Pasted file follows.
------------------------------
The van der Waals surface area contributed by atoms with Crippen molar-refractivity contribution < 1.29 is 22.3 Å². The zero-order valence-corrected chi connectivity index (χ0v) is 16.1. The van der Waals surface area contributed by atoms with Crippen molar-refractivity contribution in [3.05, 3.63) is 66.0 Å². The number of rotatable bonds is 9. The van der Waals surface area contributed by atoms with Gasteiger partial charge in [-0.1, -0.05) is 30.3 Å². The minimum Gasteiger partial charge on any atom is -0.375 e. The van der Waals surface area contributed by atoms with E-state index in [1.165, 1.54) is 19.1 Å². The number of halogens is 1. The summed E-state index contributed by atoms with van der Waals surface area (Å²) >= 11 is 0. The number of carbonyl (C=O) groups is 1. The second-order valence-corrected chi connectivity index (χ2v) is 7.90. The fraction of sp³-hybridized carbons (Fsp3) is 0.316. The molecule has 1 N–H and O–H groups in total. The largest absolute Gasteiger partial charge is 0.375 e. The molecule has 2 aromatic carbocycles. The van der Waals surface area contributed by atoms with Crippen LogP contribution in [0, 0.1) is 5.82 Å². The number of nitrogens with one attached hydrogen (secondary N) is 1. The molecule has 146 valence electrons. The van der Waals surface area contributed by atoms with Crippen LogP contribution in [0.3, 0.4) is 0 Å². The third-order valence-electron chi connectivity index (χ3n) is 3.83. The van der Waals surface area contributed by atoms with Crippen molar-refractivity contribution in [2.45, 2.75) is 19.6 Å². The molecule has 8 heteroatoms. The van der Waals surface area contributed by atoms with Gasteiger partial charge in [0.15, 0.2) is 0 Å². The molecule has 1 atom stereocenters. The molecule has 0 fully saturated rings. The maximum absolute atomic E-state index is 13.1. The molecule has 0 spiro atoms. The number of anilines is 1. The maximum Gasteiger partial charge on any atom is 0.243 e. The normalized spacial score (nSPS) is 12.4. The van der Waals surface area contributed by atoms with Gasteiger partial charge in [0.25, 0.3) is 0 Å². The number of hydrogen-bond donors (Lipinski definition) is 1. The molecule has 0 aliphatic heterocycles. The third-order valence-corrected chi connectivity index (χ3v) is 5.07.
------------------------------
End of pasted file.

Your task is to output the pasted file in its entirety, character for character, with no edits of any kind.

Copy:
The van der Waals surface area contributed by atoms with Crippen molar-refractivity contribution < 1.29 is 22.3 Å². The zero-order valence-corrected chi connectivity index (χ0v) is 16.1. The van der Waals surface area contributed by atoms with Crippen molar-refractivity contribution in [3.05, 3.63) is 66.0 Å². The number of rotatable bonds is 9. The van der Waals surface area contributed by atoms with Gasteiger partial charge in [-0.1, -0.05) is 30.3 Å². The minimum Gasteiger partial charge on any atom is -0.375 e. The van der Waals surface area contributed by atoms with E-state index in [1.165, 1.54) is 19.1 Å². The number of halogens is 1. The summed E-state index contributed by atoms with van der Waals surface area (Å²) >= 11 is 0. The number of carbonyl (C=O) groups is 1. The second-order valence-corrected chi connectivity index (χ2v) is 7.90. The fraction of sp³-hybridized carbons (Fsp3) is 0.316. The molecule has 1 N–H and O–H groups in total. The largest absolute Gasteiger partial charge is 0.375 e. The molecule has 2 aromatic carbocycles. The van der Waals surface area contributed by atoms with Crippen LogP contribution in [0, 0.1) is 5.82 Å². The number of nitrogens with one attached hydrogen (secondary N) is 1. The molecule has 146 valence electrons. The van der Waals surface area contributed by atoms with Crippen LogP contribution in [0.3, 0.4) is 0 Å². The third-order valence-electron chi connectivity index (χ3n) is 3.83. The van der Waals surface area contributed by atoms with Crippen molar-refractivity contribution in [2.45, 2.75) is 19.6 Å². The molecule has 8 heteroatoms. The van der Waals surface area contributed by atoms with Gasteiger partial charge in [0.15, 0.2) is 0 Å². The molecule has 1 atom stereocenters. The molecule has 0 fully saturated rings. The maximum absolute atomic E-state index is 13.1. The molecule has 0 spiro atoms. The number of anilines is 1. The maximum Gasteiger partial charge on any atom is 0.243 e. The normalized spacial score (nSPS) is 12.4. The van der Waals surface area contributed by atoms with Gasteiger partial charge in [0.25, 0.3) is 0 Å². The number of hydrogen-bond donors (Lipinski definition) is 1. The molecule has 0 aliphatic heterocycles. The third-order valence-corrected chi connectivity index (χ3v) is 5.07.